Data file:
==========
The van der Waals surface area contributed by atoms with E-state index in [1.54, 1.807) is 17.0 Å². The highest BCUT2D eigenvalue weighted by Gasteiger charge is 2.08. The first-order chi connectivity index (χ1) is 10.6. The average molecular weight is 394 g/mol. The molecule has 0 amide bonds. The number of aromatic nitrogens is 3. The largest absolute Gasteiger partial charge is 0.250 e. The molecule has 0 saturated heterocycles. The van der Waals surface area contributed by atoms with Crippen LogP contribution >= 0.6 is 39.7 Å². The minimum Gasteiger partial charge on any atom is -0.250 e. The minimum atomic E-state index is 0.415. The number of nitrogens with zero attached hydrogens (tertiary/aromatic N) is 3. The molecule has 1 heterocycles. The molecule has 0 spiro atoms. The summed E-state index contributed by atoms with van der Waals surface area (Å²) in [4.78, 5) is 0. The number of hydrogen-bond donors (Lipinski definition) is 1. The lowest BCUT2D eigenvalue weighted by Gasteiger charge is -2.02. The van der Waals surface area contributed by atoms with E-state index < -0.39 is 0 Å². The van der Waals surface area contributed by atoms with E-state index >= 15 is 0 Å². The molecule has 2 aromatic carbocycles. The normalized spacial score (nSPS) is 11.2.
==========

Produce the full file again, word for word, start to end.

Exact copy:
The van der Waals surface area contributed by atoms with E-state index in [1.54, 1.807) is 17.0 Å². The highest BCUT2D eigenvalue weighted by Gasteiger charge is 2.08. The first-order chi connectivity index (χ1) is 10.6. The average molecular weight is 394 g/mol. The molecule has 0 amide bonds. The number of aromatic nitrogens is 3. The largest absolute Gasteiger partial charge is 0.250 e. The molecule has 0 saturated heterocycles. The van der Waals surface area contributed by atoms with Crippen LogP contribution >= 0.6 is 39.7 Å². The minimum Gasteiger partial charge on any atom is -0.250 e. The minimum atomic E-state index is 0.415. The number of nitrogens with zero attached hydrogens (tertiary/aromatic N) is 3. The molecule has 1 heterocycles. The molecule has 0 spiro atoms. The summed E-state index contributed by atoms with van der Waals surface area (Å²) in [4.78, 5) is 0. The number of hydrogen-bond donors (Lipinski definition) is 1. The lowest BCUT2D eigenvalue weighted by Gasteiger charge is -2.02. The van der Waals surface area contributed by atoms with E-state index < -0.39 is 0 Å². The van der Waals surface area contributed by atoms with E-state index >= 15 is 0 Å². The molecule has 2 aromatic carbocycles. The normalized spacial score (nSPS) is 11.2.